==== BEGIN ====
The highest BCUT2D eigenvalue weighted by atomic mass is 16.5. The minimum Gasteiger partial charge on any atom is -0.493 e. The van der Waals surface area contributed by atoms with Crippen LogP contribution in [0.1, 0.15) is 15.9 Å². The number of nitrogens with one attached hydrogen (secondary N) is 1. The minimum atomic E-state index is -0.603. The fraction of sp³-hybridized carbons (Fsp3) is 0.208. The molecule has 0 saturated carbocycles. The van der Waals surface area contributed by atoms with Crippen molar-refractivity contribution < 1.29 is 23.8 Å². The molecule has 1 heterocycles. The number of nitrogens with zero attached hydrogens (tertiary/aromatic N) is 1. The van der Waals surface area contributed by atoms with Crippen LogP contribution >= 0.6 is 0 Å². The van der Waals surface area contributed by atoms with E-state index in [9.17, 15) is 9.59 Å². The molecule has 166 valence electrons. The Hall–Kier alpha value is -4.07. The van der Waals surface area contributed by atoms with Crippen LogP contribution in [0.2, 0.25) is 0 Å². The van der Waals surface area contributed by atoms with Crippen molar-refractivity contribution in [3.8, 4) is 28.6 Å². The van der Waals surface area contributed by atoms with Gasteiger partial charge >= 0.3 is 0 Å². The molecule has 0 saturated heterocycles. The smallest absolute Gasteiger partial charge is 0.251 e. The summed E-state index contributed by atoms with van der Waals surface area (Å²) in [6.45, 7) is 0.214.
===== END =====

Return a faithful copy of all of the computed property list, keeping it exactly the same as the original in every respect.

The highest BCUT2D eigenvalue weighted by atomic mass is 16.5. The minimum Gasteiger partial charge on any atom is -0.493 e. The van der Waals surface area contributed by atoms with Crippen LogP contribution in [0.1, 0.15) is 15.9 Å². The number of nitrogens with one attached hydrogen (secondary N) is 1. The minimum atomic E-state index is -0.603. The fraction of sp³-hybridized carbons (Fsp3) is 0.208. The molecule has 0 saturated carbocycles. The van der Waals surface area contributed by atoms with Crippen molar-refractivity contribution < 1.29 is 23.8 Å². The molecule has 1 heterocycles. The number of nitrogens with zero attached hydrogens (tertiary/aromatic N) is 1. The van der Waals surface area contributed by atoms with Crippen LogP contribution >= 0.6 is 0 Å². The van der Waals surface area contributed by atoms with E-state index in [9.17, 15) is 9.59 Å². The molecule has 166 valence electrons. The Hall–Kier alpha value is -4.07. The van der Waals surface area contributed by atoms with Crippen LogP contribution in [0.2, 0.25) is 0 Å². The van der Waals surface area contributed by atoms with Crippen molar-refractivity contribution in [3.8, 4) is 28.6 Å². The van der Waals surface area contributed by atoms with Gasteiger partial charge >= 0.3 is 0 Å². The molecule has 0 saturated heterocycles. The smallest absolute Gasteiger partial charge is 0.251 e. The summed E-state index contributed by atoms with van der Waals surface area (Å²) in [6.45, 7) is 0.214.